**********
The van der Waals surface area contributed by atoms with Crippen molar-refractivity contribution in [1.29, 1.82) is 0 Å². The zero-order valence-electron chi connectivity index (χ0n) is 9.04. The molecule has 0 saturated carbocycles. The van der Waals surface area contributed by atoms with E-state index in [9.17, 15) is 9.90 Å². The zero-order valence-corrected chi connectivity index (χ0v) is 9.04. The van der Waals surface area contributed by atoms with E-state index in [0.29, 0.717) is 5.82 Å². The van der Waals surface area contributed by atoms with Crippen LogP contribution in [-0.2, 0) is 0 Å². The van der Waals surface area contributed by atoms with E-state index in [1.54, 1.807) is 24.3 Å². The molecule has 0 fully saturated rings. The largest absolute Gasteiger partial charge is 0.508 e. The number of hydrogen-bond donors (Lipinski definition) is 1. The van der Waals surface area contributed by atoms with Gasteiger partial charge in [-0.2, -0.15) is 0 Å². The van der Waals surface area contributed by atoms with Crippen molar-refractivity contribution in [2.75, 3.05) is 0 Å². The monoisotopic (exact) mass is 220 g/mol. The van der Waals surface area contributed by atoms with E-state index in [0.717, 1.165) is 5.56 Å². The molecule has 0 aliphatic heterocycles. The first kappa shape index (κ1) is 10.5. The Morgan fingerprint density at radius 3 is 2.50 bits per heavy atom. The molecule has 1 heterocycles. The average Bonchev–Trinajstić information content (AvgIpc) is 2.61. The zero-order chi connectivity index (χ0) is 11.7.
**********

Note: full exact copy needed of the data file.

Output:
The van der Waals surface area contributed by atoms with Crippen molar-refractivity contribution in [1.29, 1.82) is 0 Å². The zero-order valence-electron chi connectivity index (χ0n) is 9.04. The molecule has 0 saturated carbocycles. The van der Waals surface area contributed by atoms with E-state index in [9.17, 15) is 9.90 Å². The zero-order valence-corrected chi connectivity index (χ0v) is 9.04. The van der Waals surface area contributed by atoms with E-state index in [0.29, 0.717) is 5.82 Å². The van der Waals surface area contributed by atoms with Crippen LogP contribution in [-0.2, 0) is 0 Å². The van der Waals surface area contributed by atoms with E-state index in [1.54, 1.807) is 24.3 Å². The molecule has 0 fully saturated rings. The largest absolute Gasteiger partial charge is 0.508 e. The number of hydrogen-bond donors (Lipinski definition) is 1. The van der Waals surface area contributed by atoms with Gasteiger partial charge in [-0.2, -0.15) is 0 Å². The van der Waals surface area contributed by atoms with Crippen molar-refractivity contribution in [2.75, 3.05) is 0 Å². The monoisotopic (exact) mass is 220 g/mol. The van der Waals surface area contributed by atoms with E-state index in [0.717, 1.165) is 5.56 Å². The molecule has 0 aliphatic heterocycles. The first kappa shape index (κ1) is 10.5. The Morgan fingerprint density at radius 3 is 2.50 bits per heavy atom. The molecule has 1 heterocycles. The average Bonchev–Trinajstić information content (AvgIpc) is 2.61. The zero-order chi connectivity index (χ0) is 11.7.